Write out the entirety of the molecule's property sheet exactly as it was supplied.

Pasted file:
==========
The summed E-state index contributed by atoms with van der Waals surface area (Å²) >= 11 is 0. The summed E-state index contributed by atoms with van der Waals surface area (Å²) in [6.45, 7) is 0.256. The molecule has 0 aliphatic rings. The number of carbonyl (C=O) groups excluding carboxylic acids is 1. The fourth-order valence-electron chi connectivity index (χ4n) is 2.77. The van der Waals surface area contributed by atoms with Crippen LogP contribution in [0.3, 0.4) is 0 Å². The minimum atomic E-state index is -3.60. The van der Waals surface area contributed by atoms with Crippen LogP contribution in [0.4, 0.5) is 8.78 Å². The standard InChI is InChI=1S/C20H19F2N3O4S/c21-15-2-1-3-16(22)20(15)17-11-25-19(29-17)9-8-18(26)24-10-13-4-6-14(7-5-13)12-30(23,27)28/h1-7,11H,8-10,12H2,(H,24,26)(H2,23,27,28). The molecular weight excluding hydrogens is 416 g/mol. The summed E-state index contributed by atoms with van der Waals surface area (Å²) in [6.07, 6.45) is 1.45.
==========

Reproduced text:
The summed E-state index contributed by atoms with van der Waals surface area (Å²) >= 11 is 0. The summed E-state index contributed by atoms with van der Waals surface area (Å²) in [6.45, 7) is 0.256. The molecule has 0 aliphatic rings. The number of carbonyl (C=O) groups excluding carboxylic acids is 1. The fourth-order valence-electron chi connectivity index (χ4n) is 2.77. The van der Waals surface area contributed by atoms with Crippen LogP contribution in [0.3, 0.4) is 0 Å². The minimum atomic E-state index is -3.60. The van der Waals surface area contributed by atoms with Crippen LogP contribution in [0.4, 0.5) is 8.78 Å². The standard InChI is InChI=1S/C20H19F2N3O4S/c21-15-2-1-3-16(22)20(15)17-11-25-19(29-17)9-8-18(26)24-10-13-4-6-14(7-5-13)12-30(23,27)28/h1-7,11H,8-10,12H2,(H,24,26)(H2,23,27,28). The molecular weight excluding hydrogens is 416 g/mol. The summed E-state index contributed by atoms with van der Waals surface area (Å²) in [6.07, 6.45) is 1.45.